Everything. Concise and precise.

HyperListS represents a way to describe anything – any state or any transition. It represents data in tree-structure lists with a very rich set of features. It can be used for any structuring of data, such as:

  • Todo lists
  • Project plans
  • Data structures
  • Business processes
  • Logic breakdowns
  • Food recipes
  • Outlines of ideas
  • . . . and much, much more

Read this OnePagePook to get a primer on HyperLists:

Downloadable PDF

The list is the origin of culture. It’s part of the history of art and literature. What does culture want? To make infinity comprehensible. It also wants to create order – not always, but often. And how, as a human being, does one face infinity? How does one attempt to grasp the incomprehensible? Through lists (Umberto Eco)

HyperList document

For an in-depth explanation of all the possibilities HyperList can give, get the HyperList document (PDF).

VIM plugin

To facilitate the creation and managing of HyperListS, I have created an elaborate plugin for the VIM text editor.

The plugin includes a large range of features such as:

  • Complete highlighting of HyperList elements
  • Collapsing and expanding of up to 15 levels in a list
  • Linking/referencing between elements (items) in a list
  • Easy navigation in lists, including jumping to references
  • “Presentation modes” where you can view only parts of lists and line-by-line
  • Automatic underlining of State or Transition items in a list
  • Creating and checking of checkboxes in a list, with or without date stamps
  • Easy navigation to elements that needs filling out (when you use a list as a template)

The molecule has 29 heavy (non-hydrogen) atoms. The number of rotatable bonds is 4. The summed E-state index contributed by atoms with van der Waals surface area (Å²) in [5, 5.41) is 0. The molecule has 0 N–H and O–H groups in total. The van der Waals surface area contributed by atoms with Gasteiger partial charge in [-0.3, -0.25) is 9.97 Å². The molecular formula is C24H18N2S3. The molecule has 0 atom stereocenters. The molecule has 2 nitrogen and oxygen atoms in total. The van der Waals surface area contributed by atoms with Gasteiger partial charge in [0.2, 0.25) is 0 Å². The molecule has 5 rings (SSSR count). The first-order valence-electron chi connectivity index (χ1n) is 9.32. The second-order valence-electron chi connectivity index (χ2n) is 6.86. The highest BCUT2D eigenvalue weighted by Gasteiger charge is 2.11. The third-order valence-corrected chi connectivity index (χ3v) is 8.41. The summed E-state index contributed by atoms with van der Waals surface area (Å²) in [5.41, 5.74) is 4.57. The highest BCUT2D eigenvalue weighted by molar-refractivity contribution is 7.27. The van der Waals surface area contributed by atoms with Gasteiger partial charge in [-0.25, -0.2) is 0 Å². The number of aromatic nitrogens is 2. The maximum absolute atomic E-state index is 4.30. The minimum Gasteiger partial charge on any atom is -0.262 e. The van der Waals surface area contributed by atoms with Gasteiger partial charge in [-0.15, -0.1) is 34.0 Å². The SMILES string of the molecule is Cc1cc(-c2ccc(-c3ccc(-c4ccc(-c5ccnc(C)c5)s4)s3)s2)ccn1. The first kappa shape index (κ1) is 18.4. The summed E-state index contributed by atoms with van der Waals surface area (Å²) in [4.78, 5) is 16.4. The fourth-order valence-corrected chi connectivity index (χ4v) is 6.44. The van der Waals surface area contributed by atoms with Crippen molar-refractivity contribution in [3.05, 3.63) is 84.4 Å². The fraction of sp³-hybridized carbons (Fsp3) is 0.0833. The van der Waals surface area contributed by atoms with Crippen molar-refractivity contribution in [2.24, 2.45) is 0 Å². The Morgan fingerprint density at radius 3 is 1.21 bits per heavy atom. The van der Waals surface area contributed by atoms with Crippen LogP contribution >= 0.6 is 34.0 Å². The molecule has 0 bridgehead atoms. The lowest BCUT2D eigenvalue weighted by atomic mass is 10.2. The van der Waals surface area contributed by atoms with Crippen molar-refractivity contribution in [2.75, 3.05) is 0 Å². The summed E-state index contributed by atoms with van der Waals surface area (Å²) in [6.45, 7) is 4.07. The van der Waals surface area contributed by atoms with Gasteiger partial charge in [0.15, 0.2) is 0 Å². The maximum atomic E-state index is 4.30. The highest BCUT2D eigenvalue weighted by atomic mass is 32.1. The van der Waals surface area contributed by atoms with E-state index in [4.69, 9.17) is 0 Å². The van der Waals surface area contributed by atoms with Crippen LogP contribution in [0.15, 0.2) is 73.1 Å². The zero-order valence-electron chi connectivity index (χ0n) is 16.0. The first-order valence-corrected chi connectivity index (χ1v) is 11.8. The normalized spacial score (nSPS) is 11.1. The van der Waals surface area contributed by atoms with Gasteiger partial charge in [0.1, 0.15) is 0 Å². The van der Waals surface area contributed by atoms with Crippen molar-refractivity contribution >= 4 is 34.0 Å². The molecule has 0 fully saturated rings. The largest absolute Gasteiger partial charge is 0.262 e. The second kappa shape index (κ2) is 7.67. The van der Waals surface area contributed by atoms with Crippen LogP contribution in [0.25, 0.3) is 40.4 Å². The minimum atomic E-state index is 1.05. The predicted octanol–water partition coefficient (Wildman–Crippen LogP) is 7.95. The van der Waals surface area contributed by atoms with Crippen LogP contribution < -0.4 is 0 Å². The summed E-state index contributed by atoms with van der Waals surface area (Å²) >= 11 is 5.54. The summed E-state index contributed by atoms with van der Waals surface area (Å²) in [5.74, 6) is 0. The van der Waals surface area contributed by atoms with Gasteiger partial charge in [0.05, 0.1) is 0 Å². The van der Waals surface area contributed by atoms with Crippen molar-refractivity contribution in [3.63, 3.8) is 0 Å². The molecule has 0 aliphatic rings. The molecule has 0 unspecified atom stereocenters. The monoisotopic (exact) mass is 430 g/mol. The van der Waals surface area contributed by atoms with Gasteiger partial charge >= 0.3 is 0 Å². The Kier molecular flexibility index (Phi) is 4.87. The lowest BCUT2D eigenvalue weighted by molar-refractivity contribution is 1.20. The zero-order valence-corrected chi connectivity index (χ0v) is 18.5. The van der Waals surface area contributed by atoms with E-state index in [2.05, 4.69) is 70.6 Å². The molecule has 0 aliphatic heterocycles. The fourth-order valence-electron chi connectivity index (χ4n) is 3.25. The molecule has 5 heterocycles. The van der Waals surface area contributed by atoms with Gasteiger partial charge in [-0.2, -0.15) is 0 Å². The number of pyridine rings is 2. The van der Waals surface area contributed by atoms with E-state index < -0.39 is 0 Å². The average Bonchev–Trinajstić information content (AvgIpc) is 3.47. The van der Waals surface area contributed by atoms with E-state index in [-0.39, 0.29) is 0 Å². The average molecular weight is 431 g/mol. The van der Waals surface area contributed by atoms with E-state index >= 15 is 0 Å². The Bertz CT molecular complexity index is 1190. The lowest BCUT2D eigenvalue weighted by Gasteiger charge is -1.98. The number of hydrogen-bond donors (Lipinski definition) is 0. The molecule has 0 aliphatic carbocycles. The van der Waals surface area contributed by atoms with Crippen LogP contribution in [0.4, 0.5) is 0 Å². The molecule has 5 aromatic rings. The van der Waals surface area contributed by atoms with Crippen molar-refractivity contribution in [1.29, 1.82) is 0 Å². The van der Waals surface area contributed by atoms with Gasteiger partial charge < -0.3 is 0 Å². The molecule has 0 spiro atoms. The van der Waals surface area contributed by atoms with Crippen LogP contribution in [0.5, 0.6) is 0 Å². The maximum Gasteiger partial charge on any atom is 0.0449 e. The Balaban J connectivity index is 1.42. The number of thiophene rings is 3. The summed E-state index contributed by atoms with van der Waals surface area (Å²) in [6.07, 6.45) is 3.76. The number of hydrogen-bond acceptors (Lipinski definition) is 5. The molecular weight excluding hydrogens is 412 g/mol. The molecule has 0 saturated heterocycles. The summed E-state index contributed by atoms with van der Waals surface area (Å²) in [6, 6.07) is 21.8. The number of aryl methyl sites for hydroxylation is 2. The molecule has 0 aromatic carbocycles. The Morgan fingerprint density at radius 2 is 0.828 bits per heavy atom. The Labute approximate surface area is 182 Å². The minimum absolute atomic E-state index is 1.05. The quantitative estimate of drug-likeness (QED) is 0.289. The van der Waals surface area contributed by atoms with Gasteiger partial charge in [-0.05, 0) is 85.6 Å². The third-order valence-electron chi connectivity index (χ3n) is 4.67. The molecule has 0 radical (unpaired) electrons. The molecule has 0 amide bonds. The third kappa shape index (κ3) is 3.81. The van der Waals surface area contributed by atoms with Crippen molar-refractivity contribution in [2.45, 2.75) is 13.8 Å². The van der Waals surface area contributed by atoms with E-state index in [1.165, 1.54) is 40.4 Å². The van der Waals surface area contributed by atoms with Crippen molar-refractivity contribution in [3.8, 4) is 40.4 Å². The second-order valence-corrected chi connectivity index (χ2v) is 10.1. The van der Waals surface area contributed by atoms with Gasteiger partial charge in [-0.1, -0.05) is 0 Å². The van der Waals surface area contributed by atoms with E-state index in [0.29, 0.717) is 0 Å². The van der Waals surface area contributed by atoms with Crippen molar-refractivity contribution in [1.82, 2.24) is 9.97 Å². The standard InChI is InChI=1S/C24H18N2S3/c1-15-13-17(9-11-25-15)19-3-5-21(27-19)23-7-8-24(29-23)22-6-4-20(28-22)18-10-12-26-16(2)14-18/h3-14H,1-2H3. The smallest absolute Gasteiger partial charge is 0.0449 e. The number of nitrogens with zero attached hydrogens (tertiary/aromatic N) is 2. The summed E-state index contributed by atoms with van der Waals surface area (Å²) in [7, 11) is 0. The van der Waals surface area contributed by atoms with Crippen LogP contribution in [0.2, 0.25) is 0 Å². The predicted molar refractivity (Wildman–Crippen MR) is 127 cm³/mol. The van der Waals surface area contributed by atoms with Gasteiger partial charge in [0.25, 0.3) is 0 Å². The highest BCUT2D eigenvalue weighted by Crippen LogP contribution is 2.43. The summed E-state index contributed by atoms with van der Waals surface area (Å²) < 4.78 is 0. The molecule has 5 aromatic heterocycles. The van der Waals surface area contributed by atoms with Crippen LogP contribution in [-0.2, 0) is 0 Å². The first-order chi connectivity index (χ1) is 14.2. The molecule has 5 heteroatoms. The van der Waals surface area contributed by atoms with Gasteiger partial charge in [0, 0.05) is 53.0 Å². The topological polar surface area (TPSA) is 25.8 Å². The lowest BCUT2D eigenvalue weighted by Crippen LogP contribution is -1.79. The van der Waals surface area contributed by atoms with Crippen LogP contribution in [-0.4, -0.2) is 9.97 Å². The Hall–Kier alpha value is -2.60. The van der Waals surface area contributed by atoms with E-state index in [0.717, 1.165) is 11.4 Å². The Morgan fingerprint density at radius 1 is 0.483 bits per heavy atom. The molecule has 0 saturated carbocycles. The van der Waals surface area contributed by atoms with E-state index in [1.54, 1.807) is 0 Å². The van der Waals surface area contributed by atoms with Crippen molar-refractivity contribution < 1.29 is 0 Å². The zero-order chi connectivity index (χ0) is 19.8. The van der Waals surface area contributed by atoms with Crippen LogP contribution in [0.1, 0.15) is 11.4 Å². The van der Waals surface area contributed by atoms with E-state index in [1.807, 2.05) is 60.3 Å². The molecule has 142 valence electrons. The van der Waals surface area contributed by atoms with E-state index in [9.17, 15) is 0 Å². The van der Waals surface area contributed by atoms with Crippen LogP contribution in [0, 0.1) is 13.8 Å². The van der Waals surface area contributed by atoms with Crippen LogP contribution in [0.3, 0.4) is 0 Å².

• Encryption (and decryption) of whole lists or parts of lists
  • Auto-encryption of lists - making a list into an excellent password safe
  • HTML export of lists
  •  LaTeX export of lists
  • Description on how to include HyperLists within other filetypes, thus taking full advantage of the above features when including a HyperList in e.g. a normal .txt document.
  • All documents with the file suffix “.hl” is treated as HyperList documents
  • … and there are many more features. Check out the comprehensive documentation (type “:help HyperList” in VIM after install)

Go to the HyperList VIM plugin page (source on Github).


You can automatically graph a HyperList as either a mindmap (for HyperLists that are State descriptions) or a flowchart (for HyperLists that are Transitions descriptions). An example should suffice - this dummy HyperList:

First Item
   Second Item; OR: 
      Third Item
      Fourth Item
   Fifth Item
   [? Item=Cool] Sixth Item (〈Second Item〉)
   Seventh Item
   Eighth Item

Graphed as a State (mindmap):

Graphed as a Transition (flowchart):

You may graph your HyperLists with the online HyperGraph

HyperGraph is a Ruby script with a lot of options. Download HyperGraph here. HyperGraph is a rather complex endeavour. It works but you may encounter some snags. If you do, drop me a line and I will fix.

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